Sitting at computers all day is killing us, we know that. And we hope that gadgets that prod us into activity can reverse that. So far, health trackers havent taken off, with retention rates for most step-counting wristbands falling dramatically after a few months. But as the tech around smartwatches and health-aware clothing get lighter, smarter and more fun, that might change. The key will be making health tracking fun( just as Slack has gamified work communication to great success ). Maybe the makers of the XBoxKinect can attain workouts fun with their new MyCloudTag app or Fossils Misfit health tracker can construct them sexy.



Many CES attendees are just there for the party. Photograph: Alamy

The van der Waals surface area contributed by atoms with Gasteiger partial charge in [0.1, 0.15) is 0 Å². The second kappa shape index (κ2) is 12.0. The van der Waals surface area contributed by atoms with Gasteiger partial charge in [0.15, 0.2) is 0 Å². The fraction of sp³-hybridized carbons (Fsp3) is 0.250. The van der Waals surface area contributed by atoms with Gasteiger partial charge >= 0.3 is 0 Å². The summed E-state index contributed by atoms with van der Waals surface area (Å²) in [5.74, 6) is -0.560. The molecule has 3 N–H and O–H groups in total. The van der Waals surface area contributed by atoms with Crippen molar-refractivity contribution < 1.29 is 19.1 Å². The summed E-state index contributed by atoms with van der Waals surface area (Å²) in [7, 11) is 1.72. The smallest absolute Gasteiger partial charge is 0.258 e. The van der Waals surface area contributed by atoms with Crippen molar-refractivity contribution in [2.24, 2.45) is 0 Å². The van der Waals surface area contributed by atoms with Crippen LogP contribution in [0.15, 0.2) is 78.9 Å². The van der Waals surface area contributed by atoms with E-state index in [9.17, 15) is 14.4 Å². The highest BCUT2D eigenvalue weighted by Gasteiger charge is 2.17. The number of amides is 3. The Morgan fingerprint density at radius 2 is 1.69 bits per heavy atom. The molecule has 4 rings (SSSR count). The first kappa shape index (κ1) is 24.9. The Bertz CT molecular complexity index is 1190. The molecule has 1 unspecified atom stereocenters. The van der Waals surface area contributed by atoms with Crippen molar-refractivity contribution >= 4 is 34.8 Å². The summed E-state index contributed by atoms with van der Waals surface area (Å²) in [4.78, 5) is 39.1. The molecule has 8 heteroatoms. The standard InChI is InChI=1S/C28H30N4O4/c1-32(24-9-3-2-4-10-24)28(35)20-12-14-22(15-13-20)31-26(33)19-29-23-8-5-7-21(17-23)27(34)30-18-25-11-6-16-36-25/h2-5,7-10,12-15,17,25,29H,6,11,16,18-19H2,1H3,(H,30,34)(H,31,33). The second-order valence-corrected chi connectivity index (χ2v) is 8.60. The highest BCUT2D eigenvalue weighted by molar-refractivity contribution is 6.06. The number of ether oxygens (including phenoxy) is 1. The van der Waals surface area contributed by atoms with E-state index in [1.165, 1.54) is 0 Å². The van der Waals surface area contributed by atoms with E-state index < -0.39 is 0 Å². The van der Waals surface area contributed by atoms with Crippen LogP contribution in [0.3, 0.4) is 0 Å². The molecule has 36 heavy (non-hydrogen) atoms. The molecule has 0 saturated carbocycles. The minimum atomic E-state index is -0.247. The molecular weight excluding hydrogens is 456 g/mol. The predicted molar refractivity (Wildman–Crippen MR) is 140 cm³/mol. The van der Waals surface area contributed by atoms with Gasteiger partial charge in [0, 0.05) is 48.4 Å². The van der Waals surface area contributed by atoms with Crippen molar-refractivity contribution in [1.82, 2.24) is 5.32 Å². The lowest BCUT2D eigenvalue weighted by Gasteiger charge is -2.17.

CES may be full of gadget nerds, but its still in Las Vegas and the parties are a huge part of why tech executives from middle managers to CEOs fly in from across the world. Many conference attendees dont even actually register for the conference, instead merely presenting up for the socials at nightclubs and private suites across the city. Well bringing dispatches from the late-night scene.


The government and tech companies are already tracking almost all online behavior. This year, theres new tech that induces it easier for parents and spouses to do the same. For a little more than $100, Canadian-firm Trackimo LLC will sell you a small GPS device that you can use to track the things and the people we love the most, anywhere in the world. We might suggest letting the people you love most know what youre up to first.



The DJI Inspire 1 quadcopter at the Mandalay Bay Convention Center before the start of CES. Photo: Robyn Beck/ AFP/ Getty Images